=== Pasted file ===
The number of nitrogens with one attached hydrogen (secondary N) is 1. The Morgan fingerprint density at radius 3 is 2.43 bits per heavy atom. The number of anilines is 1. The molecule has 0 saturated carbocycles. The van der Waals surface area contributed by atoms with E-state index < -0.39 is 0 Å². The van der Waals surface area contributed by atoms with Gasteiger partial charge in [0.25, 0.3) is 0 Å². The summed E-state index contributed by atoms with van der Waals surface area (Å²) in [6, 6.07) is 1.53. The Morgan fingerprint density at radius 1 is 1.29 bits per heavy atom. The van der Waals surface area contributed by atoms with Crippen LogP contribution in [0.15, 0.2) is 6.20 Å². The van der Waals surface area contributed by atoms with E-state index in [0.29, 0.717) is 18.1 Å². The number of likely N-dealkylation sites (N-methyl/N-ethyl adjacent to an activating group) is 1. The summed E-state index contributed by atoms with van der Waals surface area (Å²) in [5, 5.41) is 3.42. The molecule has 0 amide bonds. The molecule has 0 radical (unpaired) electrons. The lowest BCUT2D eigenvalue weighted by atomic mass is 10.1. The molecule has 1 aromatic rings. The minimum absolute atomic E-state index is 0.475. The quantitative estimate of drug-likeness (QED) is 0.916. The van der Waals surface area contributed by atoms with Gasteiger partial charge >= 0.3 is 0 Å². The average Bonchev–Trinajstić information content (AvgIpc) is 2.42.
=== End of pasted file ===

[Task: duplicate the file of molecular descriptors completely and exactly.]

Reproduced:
The number of nitrogens with one attached hydrogen (secondary N) is 1. The Morgan fingerprint density at radius 3 is 2.43 bits per heavy atom. The number of anilines is 1. The molecule has 0 saturated carbocycles. The van der Waals surface area contributed by atoms with E-state index < -0.39 is 0 Å². The van der Waals surface area contributed by atoms with Gasteiger partial charge in [0.25, 0.3) is 0 Å². The summed E-state index contributed by atoms with van der Waals surface area (Å²) in [6, 6.07) is 1.53. The Morgan fingerprint density at radius 1 is 1.29 bits per heavy atom. The van der Waals surface area contributed by atoms with Crippen LogP contribution in [0.15, 0.2) is 6.20 Å². The van der Waals surface area contributed by atoms with E-state index in [0.29, 0.717) is 18.1 Å². The number of likely N-dealkylation sites (N-methyl/N-ethyl adjacent to an activating group) is 1. The summed E-state index contributed by atoms with van der Waals surface area (Å²) in [5, 5.41) is 3.42. The molecule has 0 amide bonds. The molecule has 0 radical (unpaired) electrons. The lowest BCUT2D eigenvalue weighted by atomic mass is 10.1. The molecule has 1 aromatic rings. The minimum absolute atomic E-state index is 0.475. The quantitative estimate of drug-likeness (QED) is 0.916. The van der Waals surface area contributed by atoms with Gasteiger partial charge >= 0.3 is 0 Å². The average Bonchev–Trinajstić information content (AvgIpc) is 2.42.